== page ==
The thing is, we tend to sit back and let others tackle the problem... that's where politicians came from and look how well that worked!
Solving the Slow Golf ProblemHere are ways that YOU can deal with it when you get stuck behind the slow golfers:
1. Play earlier in the day.
It is accepted that as the day wears on, rounds will get slower. Golfers cherish early morning tee slots for a reason. It's not guaranteed to work: we used to have an old fella who was notorious for lighting a pipe, taking an age to do so, but liked to be out as early as possible. He never saw why he should get a move on.
2. Learn to live with it.
There are plenty of golfers who see golf as a chance to relax and take time away from the stresses of their life. Slow golf from those ahead is therefore the least of their problems and they're content to chat and enjoy the day while their playing partners fume. I envy those people.
3. Make a complaint to the Pro or General Manager after the round.
If this is the route you want to take bear the following in mind: for your complaint to be taken seriously, put it in a letter so that there's a paper/email trail; be specific and spell out how long the round took and how many holes the guilty group lost on those ahead; get your playing partners to 'sign' the letter.
But... be prepared to be regarded as a sneak and/or a busy-body. Personally, I'd suggest that you don't do this after one infringement. Who knows what might have been going on. If you get caught behind the same slow golfers 3 or 4 times, then make the complaint... but by that stage I imagine you'll have moved yourself to a different (earlier) tee time.
4. Participate and join a committee.
If you're that hung up about it, get involved in the club's operations. It has been proven that erecting signs around the course, urging faster play and providing recommended times to reach specific points, makes a difference. Get the club to hire a Ranger who will do his job properly - a traffic warden is a perfect candidate. Have the Pro tell all golfers that they're on the clock. Have a Starter on the 1st tee. Have someone on the 10th. There are several ways to put golfers under just enough pressure that they won't delay.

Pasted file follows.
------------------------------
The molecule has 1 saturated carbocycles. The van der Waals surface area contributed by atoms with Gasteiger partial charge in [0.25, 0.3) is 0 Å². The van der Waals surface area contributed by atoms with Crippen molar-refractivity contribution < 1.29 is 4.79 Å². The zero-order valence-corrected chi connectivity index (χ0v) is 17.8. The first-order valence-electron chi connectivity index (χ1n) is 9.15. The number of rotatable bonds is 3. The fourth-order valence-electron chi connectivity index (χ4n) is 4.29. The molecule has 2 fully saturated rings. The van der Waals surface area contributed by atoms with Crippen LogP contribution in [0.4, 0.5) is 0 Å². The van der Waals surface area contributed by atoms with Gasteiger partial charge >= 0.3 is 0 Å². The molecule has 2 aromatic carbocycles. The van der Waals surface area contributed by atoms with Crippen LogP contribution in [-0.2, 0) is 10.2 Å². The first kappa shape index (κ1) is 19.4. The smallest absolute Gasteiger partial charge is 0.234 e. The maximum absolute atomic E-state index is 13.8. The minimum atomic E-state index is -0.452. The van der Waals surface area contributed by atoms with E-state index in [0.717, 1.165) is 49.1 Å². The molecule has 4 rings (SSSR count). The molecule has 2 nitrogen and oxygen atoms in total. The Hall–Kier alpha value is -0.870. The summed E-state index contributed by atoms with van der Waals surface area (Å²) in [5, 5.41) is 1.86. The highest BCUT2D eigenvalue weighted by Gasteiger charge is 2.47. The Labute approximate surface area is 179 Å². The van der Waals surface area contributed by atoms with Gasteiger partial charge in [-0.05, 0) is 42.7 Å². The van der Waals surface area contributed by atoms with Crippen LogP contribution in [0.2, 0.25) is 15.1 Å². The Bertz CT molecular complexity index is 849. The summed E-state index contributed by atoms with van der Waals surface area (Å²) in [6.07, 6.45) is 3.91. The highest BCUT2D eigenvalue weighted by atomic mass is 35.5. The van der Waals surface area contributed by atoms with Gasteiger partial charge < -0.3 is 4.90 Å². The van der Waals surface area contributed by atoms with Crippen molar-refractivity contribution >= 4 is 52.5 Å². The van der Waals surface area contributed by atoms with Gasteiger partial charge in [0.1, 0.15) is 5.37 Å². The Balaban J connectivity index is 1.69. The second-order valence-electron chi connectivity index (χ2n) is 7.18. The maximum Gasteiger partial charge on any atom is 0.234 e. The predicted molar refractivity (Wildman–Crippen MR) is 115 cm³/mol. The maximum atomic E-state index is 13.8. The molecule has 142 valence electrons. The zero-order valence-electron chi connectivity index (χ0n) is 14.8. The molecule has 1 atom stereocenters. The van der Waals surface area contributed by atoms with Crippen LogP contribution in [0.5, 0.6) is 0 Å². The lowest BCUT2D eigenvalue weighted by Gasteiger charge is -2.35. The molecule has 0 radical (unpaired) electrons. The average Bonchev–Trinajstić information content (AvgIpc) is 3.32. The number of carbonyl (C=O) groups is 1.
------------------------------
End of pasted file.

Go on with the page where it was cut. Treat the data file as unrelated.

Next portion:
Even if you don't want to participate formally, make the above suggestions and make yourself heard. Committees and Councils are brilliant for nodding and agreeing and smiling and then doing nothing... much like 95% of our politicians.
There are more drastic actions. I like the idea of having a penalty system for slow golfers. Even if it was only to run for a month it would get the message across. Slow groups/golfers would receive a fine or they would only be allowed to play after a certain time. Even better would be to publish an official sheet of Slow Golfers on the club's noticeboards (much like the tax
The opposite approach could work, too, i.e. reward people for fast play, whether it's discounted green fees or a free drink etc.
The trouble is, this makes it all a bit nanny-state. It must also be remembered that golf has an older profile than other sports. You may be trim and thirty and playing off 4; the guy in front might be 80, have a dodgy hip and be playing off 24. Allowances have to be made, which leads to the most obvious and most direct route...
5. Deal with it yourself.
Some golfers are ignorant of the etiquette, while other golfers are just ignorant. It's up to you whether you want to approach them during the round or afterwards, back in the clubhouse. The latter approach usually involves two words from the guilty party, one of which is 'off'.
I have never seen this being successful because the golfers are no longer on the course, simply don't care what you think or just laugh it off.
... which leaves doing it during the round.
End of Part 2
(The Final Part on Slow Play to Follow Shortly)
Good points. You see a lot of people just lose their minds and throw tantrums about slow players and that doesn't help anyone. If anything slow players are less inclined to let them play through if they act like that.ReplyDelete